Archive for September, 2008

Utah Judge Rules Sex Offender Law Unconstitutional

September 30, 2008 Comments off

Salt Lake Tribune (Utah) : Clearfield sex offender can be anonymous online, judge rules.

A federal judge has ruled that a state law requiring sex offenders to reveal their Internet screen names and passwords to the Utah Department of Corrections violates the constitutional rights of a Clearfield man.
U.S. District Judge Tena Campbell concluded that the man – identified as John Doe in court documents – retains his First Amendment right to anonymous online speech. The ruling bars the state Corrections Department from requiring Doe to reveal his online identifiers, which include names used in Internet chat rooms and instant messaging.

The judge stressed that her decision, which was handed down Thursday, applies only to Doe. She also noted that an analysis of the constitutionality of the law would be different for people who – unlike Doe – are on parole for their sex crimes.

The ruling is apparently the first in the nation to address whether sex offenders have the First Amendment right to speak anonymously online. It has no effect on the requirement that sex offenders register with the state.

The decision centers on a state law that took effect on July 1 requiring Utah’s nearly 7,000 registered sex offenders to turn over certain Internet information, including screen names and passwords to social networking sites such as Facebook and MySpace.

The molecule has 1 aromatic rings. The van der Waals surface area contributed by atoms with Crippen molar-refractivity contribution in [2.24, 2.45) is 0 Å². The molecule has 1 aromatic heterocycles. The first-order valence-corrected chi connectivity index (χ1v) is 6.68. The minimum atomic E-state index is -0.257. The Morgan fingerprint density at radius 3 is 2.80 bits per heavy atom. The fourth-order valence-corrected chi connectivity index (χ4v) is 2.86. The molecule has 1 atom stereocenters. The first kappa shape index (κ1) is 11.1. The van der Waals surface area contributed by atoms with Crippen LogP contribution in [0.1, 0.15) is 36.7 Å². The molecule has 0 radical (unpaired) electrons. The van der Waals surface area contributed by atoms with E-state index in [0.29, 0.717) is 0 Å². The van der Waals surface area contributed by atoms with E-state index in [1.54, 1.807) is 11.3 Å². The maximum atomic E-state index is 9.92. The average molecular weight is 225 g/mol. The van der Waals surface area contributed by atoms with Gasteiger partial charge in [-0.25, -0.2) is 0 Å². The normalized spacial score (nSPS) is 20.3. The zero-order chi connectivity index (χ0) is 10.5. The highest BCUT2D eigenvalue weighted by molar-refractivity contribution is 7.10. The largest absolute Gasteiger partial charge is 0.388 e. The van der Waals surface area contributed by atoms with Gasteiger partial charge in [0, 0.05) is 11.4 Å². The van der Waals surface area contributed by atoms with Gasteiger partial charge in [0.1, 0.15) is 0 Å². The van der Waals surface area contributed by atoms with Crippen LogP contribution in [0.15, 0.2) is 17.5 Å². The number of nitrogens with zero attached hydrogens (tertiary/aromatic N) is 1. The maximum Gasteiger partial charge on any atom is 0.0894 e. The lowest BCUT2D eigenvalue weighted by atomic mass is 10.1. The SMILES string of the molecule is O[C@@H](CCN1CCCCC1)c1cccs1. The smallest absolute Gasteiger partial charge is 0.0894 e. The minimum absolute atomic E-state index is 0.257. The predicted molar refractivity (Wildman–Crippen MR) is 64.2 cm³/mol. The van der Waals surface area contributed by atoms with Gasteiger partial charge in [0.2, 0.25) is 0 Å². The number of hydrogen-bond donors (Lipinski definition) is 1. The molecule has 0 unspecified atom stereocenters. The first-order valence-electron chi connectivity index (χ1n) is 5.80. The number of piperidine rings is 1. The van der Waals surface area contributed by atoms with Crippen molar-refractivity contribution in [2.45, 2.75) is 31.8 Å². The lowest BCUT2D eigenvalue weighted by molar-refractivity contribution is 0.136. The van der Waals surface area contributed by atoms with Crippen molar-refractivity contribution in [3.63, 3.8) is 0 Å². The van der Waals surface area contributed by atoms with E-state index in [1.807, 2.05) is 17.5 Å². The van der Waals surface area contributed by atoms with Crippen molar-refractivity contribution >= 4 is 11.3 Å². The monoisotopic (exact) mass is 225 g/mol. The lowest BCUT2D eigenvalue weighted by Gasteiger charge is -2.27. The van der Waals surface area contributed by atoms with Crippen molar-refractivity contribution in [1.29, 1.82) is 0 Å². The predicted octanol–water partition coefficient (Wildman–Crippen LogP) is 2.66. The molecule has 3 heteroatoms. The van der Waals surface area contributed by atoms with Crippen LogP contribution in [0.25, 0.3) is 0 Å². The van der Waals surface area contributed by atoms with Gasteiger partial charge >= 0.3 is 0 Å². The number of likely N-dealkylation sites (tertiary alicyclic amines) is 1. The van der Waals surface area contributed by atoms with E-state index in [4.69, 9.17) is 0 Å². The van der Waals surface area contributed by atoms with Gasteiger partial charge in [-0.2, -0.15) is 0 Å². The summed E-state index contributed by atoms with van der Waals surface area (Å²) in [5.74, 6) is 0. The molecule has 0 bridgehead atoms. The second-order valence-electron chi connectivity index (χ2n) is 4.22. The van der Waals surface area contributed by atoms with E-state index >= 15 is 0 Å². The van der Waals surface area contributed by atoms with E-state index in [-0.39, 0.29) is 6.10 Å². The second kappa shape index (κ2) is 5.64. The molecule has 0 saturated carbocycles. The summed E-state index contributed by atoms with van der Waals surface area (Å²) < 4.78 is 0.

It is unclear if the decision could allow others on the sex registry to challenge the requirement once they are no longer on parole. The Utah Attorney General’s Office is reviewing the ruling.

In her ruling, Campbell pointed out that nothing in the new law prevents the Corrections Department from linking protected anonymous online speech to a registrant and said that investigators have other tools, such as subpoenas, to unmask suspects in Internet sex crimes. In addition, she wrote, legislators could amend the law if the state wants Doe’s Internet information strictly for law enforcement purposes.

Montgomery County Ohio Prosecutor Corruption

September 25, 2008 Comments off

DaytonDailyNews : Heck, aide admit liability for violating law.
WHIO TV: Local Prosecutor Admits To Federal Law Violations.

(25 Sept 2008) Just months after the Ohio Attorney General was forced to resign amidst sex and corruption charges, Montgomery County Prosecutor, Mathias H. Heck Jr. admitted to corruption today. These are two Ohio officials who are responsible for enforcing the Adam Walsh Act /SORNA laws in Ohio, which violate the constitutional rights of 30,000 Ohio citizens.